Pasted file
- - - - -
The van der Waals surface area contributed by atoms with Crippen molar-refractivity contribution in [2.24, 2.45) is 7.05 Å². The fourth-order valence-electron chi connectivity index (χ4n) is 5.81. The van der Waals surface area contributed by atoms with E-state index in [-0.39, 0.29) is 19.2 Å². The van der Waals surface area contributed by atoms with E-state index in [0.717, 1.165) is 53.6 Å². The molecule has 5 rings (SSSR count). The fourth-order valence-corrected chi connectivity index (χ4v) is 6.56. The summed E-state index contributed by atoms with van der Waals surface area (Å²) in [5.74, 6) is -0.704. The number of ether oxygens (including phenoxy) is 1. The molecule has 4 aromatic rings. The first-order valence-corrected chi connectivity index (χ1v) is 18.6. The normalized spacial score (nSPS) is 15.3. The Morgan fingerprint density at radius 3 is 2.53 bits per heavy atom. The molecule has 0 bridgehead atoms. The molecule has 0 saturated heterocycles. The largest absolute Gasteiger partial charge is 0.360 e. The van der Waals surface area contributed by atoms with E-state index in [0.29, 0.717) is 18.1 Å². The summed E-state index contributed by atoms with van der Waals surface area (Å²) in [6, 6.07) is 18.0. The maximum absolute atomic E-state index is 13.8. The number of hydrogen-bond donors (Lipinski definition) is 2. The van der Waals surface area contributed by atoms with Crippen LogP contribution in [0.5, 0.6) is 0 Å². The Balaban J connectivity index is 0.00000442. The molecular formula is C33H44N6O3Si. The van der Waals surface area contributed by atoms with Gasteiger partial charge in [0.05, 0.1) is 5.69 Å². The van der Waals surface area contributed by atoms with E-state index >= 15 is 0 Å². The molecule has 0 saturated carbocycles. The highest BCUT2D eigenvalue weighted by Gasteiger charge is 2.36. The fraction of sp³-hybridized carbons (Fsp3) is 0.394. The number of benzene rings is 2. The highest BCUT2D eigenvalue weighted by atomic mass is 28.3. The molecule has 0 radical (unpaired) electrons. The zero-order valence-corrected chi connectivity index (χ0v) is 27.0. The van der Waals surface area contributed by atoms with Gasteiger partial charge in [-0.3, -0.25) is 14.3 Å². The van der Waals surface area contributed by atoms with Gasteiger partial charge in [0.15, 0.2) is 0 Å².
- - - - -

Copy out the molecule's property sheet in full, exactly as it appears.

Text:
The van der Waals surface area contributed by atoms with Crippen molar-refractivity contribution in [2.24, 2.45) is 7.05 Å². The fourth-order valence-electron chi connectivity index (χ4n) is 5.81. The van der Waals surface area contributed by atoms with E-state index in [-0.39, 0.29) is 19.2 Å². The van der Waals surface area contributed by atoms with E-state index in [0.717, 1.165) is 53.6 Å². The molecule has 5 rings (SSSR count). The fourth-order valence-corrected chi connectivity index (χ4v) is 6.56. The summed E-state index contributed by atoms with van der Waals surface area (Å²) in [5.74, 6) is -0.704. The number of ether oxygens (including phenoxy) is 1. The molecule has 4 aromatic rings. The first-order valence-corrected chi connectivity index (χ1v) is 18.6. The normalized spacial score (nSPS) is 15.3. The Morgan fingerprint density at radius 3 is 2.53 bits per heavy atom. The molecule has 0 bridgehead atoms. The molecule has 0 saturated heterocycles. The largest absolute Gasteiger partial charge is 0.360 e. The van der Waals surface area contributed by atoms with E-state index in [0.29, 0.717) is 18.1 Å². The summed E-state index contributed by atoms with van der Waals surface area (Å²) in [6, 6.07) is 18.0. The maximum absolute atomic E-state index is 13.8. The number of hydrogen-bond donors (Lipinski definition) is 2. The van der Waals surface area contributed by atoms with Crippen LogP contribution in [0.5, 0.6) is 0 Å². The Balaban J connectivity index is 0.00000442. The molecular formula is C33H44N6O3Si. The van der Waals surface area contributed by atoms with Gasteiger partial charge in [0.05, 0.1) is 5.69 Å². The van der Waals surface area contributed by atoms with E-state index >= 15 is 0 Å². The molecule has 0 saturated carbocycles. The highest BCUT2D eigenvalue weighted by Gasteiger charge is 2.36. The fraction of sp³-hybridized carbons (Fsp3) is 0.394. The number of benzene rings is 2. The highest BCUT2D eigenvalue weighted by atomic mass is 28.3. The molecule has 0 radical (unpaired) electrons. The zero-order valence-corrected chi connectivity index (χ0v) is 27.0. The van der Waals surface area contributed by atoms with Gasteiger partial charge in [-0.3, -0.25) is 14.3 Å². The van der Waals surface area contributed by atoms with Gasteiger partial charge in [0.15, 0.2) is 0 Å².